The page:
Dear Reader,

I’ve recently become a fan of the t.v, show “A Million Little Things”.  If you love the how “This is Us”, this is clearly another shade of that show. And it is clearly one network’s attempt to get some of those ratings.

The television one hour drama in general has been my favorite in recent years. When I started writing spec scripts, I was in awe of those who could write a one hour script. I was still trying to master the 30 minute comedy and failing at it.

Indeed, the one hour drama has always appealed to me as a writer. But this show appealed to me as a person living with anxiety and depression.

The show centers around the aftermath of a friend’s suicide among a close circle of friends. In the circle of friends, there was another who was also attempting at the same time. Then, the phone call came in with news of the event. It caused him to spit out the mouth full of pills into the sink.

If you know anything about me and my story, pills were my weapon of choice in my attempt. And yes, this triggered me. But I decided to keep watching. Trust me when I say, however, that it was difficult to watch that first episode and if you are triggered but such things, please be warned. I wished that the network would have given us a trigger warning before watching.

One of the more recent episodes of the show had the wife of the man who attempted suicide find his letter. The devastation on her face was enough to fuel the world for a week. It was heartbreaking. I wanted to cry because, as anyone who has attempted will tell you, they don’t do it to hurt the ones they love. They do it because it becomes too much. It is all too much and they just want it to stop.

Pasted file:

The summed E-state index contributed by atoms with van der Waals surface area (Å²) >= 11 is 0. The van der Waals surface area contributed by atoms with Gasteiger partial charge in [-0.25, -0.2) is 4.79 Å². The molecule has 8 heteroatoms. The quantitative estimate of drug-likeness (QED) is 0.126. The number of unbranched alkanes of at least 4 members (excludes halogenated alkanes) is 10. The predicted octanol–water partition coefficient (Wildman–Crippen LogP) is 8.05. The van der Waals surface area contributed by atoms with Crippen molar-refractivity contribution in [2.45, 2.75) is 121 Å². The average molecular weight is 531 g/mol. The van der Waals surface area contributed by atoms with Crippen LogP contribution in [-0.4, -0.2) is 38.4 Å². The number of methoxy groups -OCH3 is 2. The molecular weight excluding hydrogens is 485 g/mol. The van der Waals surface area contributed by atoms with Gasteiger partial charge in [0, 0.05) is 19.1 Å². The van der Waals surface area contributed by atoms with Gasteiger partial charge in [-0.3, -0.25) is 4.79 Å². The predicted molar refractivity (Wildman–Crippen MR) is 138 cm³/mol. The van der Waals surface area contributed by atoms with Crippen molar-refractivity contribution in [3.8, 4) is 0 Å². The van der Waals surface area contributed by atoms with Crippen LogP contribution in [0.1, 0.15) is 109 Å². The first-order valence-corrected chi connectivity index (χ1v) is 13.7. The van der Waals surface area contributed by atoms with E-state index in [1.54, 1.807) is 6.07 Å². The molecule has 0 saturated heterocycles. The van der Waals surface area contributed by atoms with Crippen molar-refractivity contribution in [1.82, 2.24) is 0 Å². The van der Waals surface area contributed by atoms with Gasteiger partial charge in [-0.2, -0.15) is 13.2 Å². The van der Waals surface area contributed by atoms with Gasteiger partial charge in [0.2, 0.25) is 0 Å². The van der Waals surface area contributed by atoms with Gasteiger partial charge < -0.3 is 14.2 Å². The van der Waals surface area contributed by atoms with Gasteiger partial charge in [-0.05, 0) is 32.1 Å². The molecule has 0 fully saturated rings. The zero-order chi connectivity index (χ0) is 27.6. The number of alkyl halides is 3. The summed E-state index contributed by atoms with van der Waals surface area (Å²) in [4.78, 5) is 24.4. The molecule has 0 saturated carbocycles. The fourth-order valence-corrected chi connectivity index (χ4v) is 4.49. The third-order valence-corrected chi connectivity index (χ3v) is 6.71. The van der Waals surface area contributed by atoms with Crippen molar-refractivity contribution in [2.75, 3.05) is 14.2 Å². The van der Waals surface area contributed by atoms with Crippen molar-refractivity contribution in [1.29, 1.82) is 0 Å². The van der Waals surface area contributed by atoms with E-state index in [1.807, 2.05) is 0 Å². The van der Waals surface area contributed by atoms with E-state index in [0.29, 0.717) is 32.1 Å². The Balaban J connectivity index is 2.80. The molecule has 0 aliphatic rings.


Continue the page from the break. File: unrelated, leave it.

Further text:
And then the heartbreak of all heartbreaks…when they don’t understand.

The anger was palpable. The blame is comes out like torpedoes. Then the why-didn’t-you-tell-me look, almost accusatory. It is almost a betrayal of trust. And it is.

There is an unwritten promise between loved ones — you have to tell me the big stuff so we can go through this together.

So when that trust is broken in that way, our loved ones watch us, monitor every action big and small. They stop trusting us when we say we’re okay. They start looking for warning signs that may or may not be there. In short, they start doubting everything they know, even themselves, and at times that’s the worse than wanting to end it all.

When I returned home years ago, after my attempt, my mom watched me sleep. She was afraid I would do something when she wasn’t looking. She would tell me how I would not sleep soundly, as if I was fighting something or someone in my sleep. Every bad mood, every sad moment, every tear drop was a cause for alarm despite the cause.

Even today, years away from my attempt, the memory of it still lingers within my family. Sometimes, I catch my sister watching me too, making sure I am “strong enough” to deal with life’s tribulations. But even then, depression isn’t about strength. She’s still learning. My family is still learning about mental illness and how I live with anxiety and depression. They don’t quite understand it but they know more about it today and the first time they encountered it.

In a way, I’m glad that this television show is taking on the task of showing the country what mental illness can look like and how it can actually impact a family, both when suicide happens and when it doesn’t.  Let’s hope that each week they are more and more accurate and that conversations finally happen.

In peace,